Timely access to disease-modifying therapies essential to slow symptom progression
Toronto, January 6, 2023 /CNW/ – Alzheimer’s Association Ontario welcomes the U.S. Food and Drug Administration’s decision announced today, granting approval of Leqembi (lecanemab) under the accelerated approval pathway. The decision gives hope that effective pharmacological interventions will be available here for the hundreds of thousands of Ontarians at increased risk of developing Alzheimer’s disease. Ontario In years, not decades.
“Two years ago, there were no approved treatments to alter the course of Alzheimer’s disease. usa There are two,” he pointed out Cathy Barrick, CEO of the Alzheimer’s Association of Ontario. “Canadian regulators must act quickly to verify the safety and efficacy of lecanemab, and as soon as it is safe, provincial governments will ensure that all individuals benefiting from the approved treatment are We have a responsibility to fund people, we can’t afford to wait: the number of people with dementia in Ontario will triple by 2050 and already $10 billion As the state of this disease every year. Treatment is not immediate. “
research from University of Southern California A study published last year under the auspices of the Alzheimer’s Association found that Ontario The arrival of disease-modifying therapies for Alzheimer’s disease is not ready.When will it be introduced, if any? Ontario, the waiting time to confirm a diagnosis of Alzheimer’s disease soars to seven and a half years. Longer than expected life expectancy for many seeking a diagnosis, sadly.Early detection and diagnosis of Alzheimer’s disease is needed for lecanemab to be effective, and the current availability for consultation with dementia specialists is critical. The waiting time for him is 12-18 months. Ontario This presents a significant barrier to the effective use of this therapy.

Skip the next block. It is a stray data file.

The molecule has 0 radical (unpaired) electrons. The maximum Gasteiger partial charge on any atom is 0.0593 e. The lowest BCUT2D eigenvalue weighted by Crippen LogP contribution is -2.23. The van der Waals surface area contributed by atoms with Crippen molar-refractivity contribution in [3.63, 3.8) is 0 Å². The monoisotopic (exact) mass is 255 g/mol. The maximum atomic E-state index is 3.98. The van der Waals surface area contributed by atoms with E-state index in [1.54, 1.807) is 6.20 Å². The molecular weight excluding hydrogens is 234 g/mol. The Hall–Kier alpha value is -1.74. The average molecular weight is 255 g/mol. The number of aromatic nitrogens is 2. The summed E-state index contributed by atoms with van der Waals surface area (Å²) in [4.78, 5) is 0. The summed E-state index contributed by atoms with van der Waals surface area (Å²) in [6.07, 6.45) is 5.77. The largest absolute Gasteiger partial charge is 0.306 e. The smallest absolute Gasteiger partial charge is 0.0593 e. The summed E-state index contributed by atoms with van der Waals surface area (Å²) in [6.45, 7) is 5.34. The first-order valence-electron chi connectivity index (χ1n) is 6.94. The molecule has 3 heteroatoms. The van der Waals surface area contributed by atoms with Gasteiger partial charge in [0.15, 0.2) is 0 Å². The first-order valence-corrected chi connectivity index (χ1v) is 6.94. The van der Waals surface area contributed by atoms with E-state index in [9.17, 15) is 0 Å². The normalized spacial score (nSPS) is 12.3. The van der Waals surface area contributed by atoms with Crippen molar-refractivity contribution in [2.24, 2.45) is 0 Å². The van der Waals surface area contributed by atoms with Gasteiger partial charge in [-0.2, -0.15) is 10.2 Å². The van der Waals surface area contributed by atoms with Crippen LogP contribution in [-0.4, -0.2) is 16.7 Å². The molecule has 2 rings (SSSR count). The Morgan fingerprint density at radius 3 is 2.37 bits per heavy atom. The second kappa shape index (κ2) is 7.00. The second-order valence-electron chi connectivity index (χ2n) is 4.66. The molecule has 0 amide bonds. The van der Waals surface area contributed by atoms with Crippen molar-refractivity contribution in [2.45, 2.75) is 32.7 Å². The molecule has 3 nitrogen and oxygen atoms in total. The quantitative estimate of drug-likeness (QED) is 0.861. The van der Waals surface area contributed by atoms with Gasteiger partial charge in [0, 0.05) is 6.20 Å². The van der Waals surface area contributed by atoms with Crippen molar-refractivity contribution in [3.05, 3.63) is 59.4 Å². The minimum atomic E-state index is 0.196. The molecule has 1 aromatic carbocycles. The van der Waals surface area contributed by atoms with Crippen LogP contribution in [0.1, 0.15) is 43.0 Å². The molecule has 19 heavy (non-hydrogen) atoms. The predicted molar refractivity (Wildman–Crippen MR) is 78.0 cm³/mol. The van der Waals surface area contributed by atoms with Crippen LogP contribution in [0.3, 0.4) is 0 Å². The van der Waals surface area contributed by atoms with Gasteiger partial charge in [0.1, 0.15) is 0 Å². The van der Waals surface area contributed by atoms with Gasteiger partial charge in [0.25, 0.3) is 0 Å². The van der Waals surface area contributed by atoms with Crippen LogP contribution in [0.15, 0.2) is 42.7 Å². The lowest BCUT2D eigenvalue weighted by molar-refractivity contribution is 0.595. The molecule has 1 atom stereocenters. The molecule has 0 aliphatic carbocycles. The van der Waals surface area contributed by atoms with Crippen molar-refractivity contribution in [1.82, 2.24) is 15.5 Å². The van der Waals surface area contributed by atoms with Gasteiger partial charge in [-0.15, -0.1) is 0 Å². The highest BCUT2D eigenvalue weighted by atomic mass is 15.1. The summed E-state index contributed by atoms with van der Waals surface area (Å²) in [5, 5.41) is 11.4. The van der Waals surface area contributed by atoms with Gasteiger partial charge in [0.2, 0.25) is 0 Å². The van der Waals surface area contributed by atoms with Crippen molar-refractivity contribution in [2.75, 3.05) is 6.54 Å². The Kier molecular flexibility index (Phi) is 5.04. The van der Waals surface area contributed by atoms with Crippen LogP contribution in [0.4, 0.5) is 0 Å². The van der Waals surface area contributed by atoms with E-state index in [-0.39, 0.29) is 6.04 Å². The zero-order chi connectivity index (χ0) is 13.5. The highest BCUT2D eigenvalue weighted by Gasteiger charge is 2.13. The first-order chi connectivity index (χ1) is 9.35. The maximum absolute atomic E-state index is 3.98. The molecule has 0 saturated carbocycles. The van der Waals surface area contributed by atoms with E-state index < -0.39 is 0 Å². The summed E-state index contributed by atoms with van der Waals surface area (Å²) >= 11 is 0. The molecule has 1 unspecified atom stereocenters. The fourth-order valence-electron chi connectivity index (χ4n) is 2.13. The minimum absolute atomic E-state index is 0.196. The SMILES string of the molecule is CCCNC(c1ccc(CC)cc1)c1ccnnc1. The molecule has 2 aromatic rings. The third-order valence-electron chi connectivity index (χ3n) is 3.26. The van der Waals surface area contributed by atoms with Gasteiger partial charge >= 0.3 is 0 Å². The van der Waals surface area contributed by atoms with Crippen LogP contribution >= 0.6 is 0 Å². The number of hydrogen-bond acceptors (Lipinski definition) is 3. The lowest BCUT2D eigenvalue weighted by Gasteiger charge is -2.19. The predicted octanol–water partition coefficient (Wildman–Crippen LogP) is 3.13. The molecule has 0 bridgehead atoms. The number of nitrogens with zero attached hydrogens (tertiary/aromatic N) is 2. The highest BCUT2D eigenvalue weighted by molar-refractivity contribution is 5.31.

“Today’s news usa Hope for our loved ones, hope for ourselves, and hope that we are finally on the right track to combat this terrible disease,” Barrick continued. Ontario Not ready. Now that the FDA has announced its decision, it has a very short runway. Although not guaranteed, Canadian approval could be within two years for him. Ontario We need more dementia specialists, better access to diagnostic tools, and comprehensive plans for providing disease-modifying therapies to those who need them, should they be approved for use. Canada.”
There are currently over 277,000 people with dementia in Ontario, according to a study by the Alzheimer’s Association: Canada predicts that this will increase by 201% by 2050. By the same year, Ontario will have 444,400 unpaid care partners supporting people with dementia. One in three of her Ontarians over the age of 18 has a close family member with dementia.
“One way or another, this disease affects us all,” Barrick said. “I don’t have time.”
About the Alzheimer’s Association
The Alzheimer Society is a coalition of 26 frontline community support service providers, working in every community around the world. OntarioLast year, we supported over 95,000 clients, including both care partners and people with dementia. We provide education and training to physicians, other health care professionals, and the general public, working to reduce the stigma so often associated with dementia. , we offer System Navigation, Care Partner Respite, Adult Programs, Therapy Recreation, and more at little or no cost to families in most of our programs. With hundreds of staff and thousands of volunteers, we aim to reduce the personal and societal impact of Alzheimer’s disease and other types of dementia and to accelerate research into treatments.
Alzheimer’s Association Ontario Staff are available for media interviews in English and French.
Source: Alzheimer’s Association Ontario
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